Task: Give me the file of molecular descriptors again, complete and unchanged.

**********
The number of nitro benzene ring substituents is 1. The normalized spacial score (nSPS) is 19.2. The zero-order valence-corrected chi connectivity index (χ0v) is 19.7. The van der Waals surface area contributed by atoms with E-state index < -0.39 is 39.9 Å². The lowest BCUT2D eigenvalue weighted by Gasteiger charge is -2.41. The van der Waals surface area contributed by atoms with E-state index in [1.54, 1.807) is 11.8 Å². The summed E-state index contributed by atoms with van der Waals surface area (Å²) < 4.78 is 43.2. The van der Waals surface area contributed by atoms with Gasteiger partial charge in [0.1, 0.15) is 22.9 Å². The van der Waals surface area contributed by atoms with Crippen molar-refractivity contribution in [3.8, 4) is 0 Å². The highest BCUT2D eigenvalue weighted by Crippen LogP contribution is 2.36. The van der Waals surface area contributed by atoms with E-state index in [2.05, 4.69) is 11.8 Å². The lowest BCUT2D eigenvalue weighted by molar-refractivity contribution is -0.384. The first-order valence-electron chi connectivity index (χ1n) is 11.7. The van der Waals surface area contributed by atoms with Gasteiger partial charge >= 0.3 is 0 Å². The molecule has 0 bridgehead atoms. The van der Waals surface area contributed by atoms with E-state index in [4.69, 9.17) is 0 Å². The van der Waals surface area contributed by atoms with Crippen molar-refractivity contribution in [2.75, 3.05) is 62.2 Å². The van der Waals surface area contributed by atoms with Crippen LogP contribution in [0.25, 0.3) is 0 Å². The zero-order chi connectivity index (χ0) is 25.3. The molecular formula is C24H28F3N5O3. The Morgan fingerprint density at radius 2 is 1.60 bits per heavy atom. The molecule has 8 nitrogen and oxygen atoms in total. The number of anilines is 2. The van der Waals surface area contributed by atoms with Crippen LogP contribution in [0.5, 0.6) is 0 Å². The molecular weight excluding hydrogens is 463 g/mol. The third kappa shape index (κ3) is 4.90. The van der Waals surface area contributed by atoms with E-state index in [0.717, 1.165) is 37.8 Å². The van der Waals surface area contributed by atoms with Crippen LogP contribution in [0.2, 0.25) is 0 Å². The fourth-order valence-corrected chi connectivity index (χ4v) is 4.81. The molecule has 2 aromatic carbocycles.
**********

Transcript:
The number of nitro benzene ring substituents is 1. The normalized spacial score (nSPS) is 19.2. The zero-order valence-corrected chi connectivity index (χ0v) is 19.7. The van der Waals surface area contributed by atoms with E-state index < -0.39 is 39.9 Å². The lowest BCUT2D eigenvalue weighted by Gasteiger charge is -2.41. The van der Waals surface area contributed by atoms with E-state index in [1.54, 1.807) is 11.8 Å². The summed E-state index contributed by atoms with van der Waals surface area (Å²) < 4.78 is 43.2. The van der Waals surface area contributed by atoms with Gasteiger partial charge in [0.1, 0.15) is 22.9 Å². The van der Waals surface area contributed by atoms with Crippen molar-refractivity contribution in [3.8, 4) is 0 Å². The highest BCUT2D eigenvalue weighted by Crippen LogP contribution is 2.36. The van der Waals surface area contributed by atoms with E-state index in [2.05, 4.69) is 11.8 Å². The lowest BCUT2D eigenvalue weighted by molar-refractivity contribution is -0.384. The first-order valence-electron chi connectivity index (χ1n) is 11.7. The van der Waals surface area contributed by atoms with Gasteiger partial charge >= 0.3 is 0 Å². The molecule has 0 bridgehead atoms. The van der Waals surface area contributed by atoms with E-state index in [4.69, 9.17) is 0 Å². The van der Waals surface area contributed by atoms with Crippen molar-refractivity contribution in [2.75, 3.05) is 62.2 Å². The van der Waals surface area contributed by atoms with Crippen LogP contribution in [0.25, 0.3) is 0 Å². The zero-order chi connectivity index (χ0) is 25.3. The molecular formula is C24H28F3N5O3. The Morgan fingerprint density at radius 2 is 1.60 bits per heavy atom. The molecule has 8 nitrogen and oxygen atoms in total. The number of anilines is 2. The van der Waals surface area contributed by atoms with Crippen LogP contribution in [0.5, 0.6) is 0 Å². The molecular weight excluding hydrogens is 463 g/mol. The third kappa shape index (κ3) is 4.90. The van der Waals surface area contributed by atoms with E-state index in [0.717, 1.165) is 37.8 Å². The van der Waals surface area contributed by atoms with Crippen LogP contribution in [0.2, 0.25) is 0 Å². The fourth-order valence-corrected chi connectivity index (χ4v) is 4.81. The molecule has 2 aromatic carbocycles.